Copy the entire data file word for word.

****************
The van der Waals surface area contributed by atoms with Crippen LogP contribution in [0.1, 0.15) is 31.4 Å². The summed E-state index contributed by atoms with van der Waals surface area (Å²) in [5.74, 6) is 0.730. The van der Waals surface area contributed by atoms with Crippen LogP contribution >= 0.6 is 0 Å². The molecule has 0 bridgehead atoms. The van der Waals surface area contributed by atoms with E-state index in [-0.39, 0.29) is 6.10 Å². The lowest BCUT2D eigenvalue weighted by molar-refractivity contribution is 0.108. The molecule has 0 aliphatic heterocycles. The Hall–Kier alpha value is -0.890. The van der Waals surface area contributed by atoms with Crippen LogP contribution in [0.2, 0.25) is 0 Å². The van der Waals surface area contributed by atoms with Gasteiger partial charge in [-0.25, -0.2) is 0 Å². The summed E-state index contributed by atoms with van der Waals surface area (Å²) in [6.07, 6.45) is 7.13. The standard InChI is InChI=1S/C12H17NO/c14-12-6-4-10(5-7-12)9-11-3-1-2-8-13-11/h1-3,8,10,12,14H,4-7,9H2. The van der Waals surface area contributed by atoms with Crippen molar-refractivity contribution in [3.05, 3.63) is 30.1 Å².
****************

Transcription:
The van der Waals surface area contributed by atoms with Crippen LogP contribution in [0.1, 0.15) is 31.4 Å². The summed E-state index contributed by atoms with van der Waals surface area (Å²) in [5.74, 6) is 0.730. The van der Waals surface area contributed by atoms with Crippen LogP contribution >= 0.6 is 0 Å². The molecule has 0 bridgehead atoms. The van der Waals surface area contributed by atoms with E-state index in [-0.39, 0.29) is 6.10 Å². The lowest BCUT2D eigenvalue weighted by molar-refractivity contribution is 0.108. The molecule has 0 aliphatic heterocycles. The Hall–Kier alpha value is -0.890. The van der Waals surface area contributed by atoms with Crippen LogP contribution in [0.2, 0.25) is 0 Å². The van der Waals surface area contributed by atoms with Gasteiger partial charge in [-0.25, -0.2) is 0 Å². The summed E-state index contributed by atoms with van der Waals surface area (Å²) in [6.07, 6.45) is 7.13. The standard InChI is InChI=1S/C12H17NO/c14-12-6-4-10(5-7-12)9-11-3-1-2-8-13-11/h1-3,8,10,12,14H,4-7,9H2. The van der Waals surface area contributed by atoms with Crippen molar-refractivity contribution in [3.05, 3.63) is 30.1 Å².